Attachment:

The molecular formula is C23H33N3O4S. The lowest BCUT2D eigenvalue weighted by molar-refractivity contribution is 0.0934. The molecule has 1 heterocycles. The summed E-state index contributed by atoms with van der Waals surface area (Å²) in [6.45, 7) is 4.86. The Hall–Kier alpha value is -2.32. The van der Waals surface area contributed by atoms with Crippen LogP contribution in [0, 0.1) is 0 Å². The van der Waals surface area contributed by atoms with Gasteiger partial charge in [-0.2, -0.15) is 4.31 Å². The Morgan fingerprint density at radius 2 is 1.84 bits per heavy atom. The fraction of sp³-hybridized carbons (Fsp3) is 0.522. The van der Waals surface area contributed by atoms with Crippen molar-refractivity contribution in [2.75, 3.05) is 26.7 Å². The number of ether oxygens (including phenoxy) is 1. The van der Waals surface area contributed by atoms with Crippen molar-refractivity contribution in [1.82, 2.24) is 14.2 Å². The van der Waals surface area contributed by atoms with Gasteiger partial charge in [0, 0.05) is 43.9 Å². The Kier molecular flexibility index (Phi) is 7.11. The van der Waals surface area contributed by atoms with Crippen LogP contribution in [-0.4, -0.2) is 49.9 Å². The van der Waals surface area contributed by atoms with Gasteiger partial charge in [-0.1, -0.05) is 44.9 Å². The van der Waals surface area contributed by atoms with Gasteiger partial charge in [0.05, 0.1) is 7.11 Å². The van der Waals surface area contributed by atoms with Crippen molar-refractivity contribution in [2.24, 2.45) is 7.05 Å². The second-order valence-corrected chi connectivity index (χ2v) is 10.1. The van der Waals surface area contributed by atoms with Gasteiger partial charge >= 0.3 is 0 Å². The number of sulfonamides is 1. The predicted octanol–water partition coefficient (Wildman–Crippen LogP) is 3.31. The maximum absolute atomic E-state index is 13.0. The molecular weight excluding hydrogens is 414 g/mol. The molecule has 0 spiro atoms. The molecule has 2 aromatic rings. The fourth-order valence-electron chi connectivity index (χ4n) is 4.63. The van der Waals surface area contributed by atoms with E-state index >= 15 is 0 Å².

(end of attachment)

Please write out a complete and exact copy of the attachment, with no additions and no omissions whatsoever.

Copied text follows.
The molecular formula is C23H33N3O4S. The lowest BCUT2D eigenvalue weighted by molar-refractivity contribution is 0.0934. The molecule has 1 heterocycles. The summed E-state index contributed by atoms with van der Waals surface area (Å²) in [6.45, 7) is 4.86. The Hall–Kier alpha value is -2.32. The van der Waals surface area contributed by atoms with Crippen LogP contribution in [0, 0.1) is 0 Å². The van der Waals surface area contributed by atoms with Gasteiger partial charge in [-0.2, -0.15) is 4.31 Å². The Morgan fingerprint density at radius 2 is 1.84 bits per heavy atom. The fraction of sp³-hybridized carbons (Fsp3) is 0.522. The van der Waals surface area contributed by atoms with Crippen molar-refractivity contribution in [2.75, 3.05) is 26.7 Å². The number of ether oxygens (including phenoxy) is 1. The van der Waals surface area contributed by atoms with Crippen molar-refractivity contribution in [1.82, 2.24) is 14.2 Å². The van der Waals surface area contributed by atoms with Gasteiger partial charge in [0, 0.05) is 43.9 Å². The Kier molecular flexibility index (Phi) is 7.11. The van der Waals surface area contributed by atoms with Crippen LogP contribution in [-0.4, -0.2) is 49.9 Å². The van der Waals surface area contributed by atoms with Gasteiger partial charge in [-0.1, -0.05) is 44.9 Å². The van der Waals surface area contributed by atoms with Gasteiger partial charge in [0.05, 0.1) is 7.11 Å². The van der Waals surface area contributed by atoms with Crippen molar-refractivity contribution in [2.24, 2.45) is 7.05 Å². The second-order valence-corrected chi connectivity index (χ2v) is 10.1. The van der Waals surface area contributed by atoms with Gasteiger partial charge >= 0.3 is 0 Å². The number of sulfonamides is 1. The predicted octanol–water partition coefficient (Wildman–Crippen LogP) is 3.31. The maximum absolute atomic E-state index is 13.0. The molecular weight excluding hydrogens is 414 g/mol. The molecule has 0 spiro atoms. The molecule has 2 aromatic rings. The fourth-order valence-electron chi connectivity index (χ4n) is 4.63. The van der Waals surface area contributed by atoms with E-state index >= 15 is 0 Å².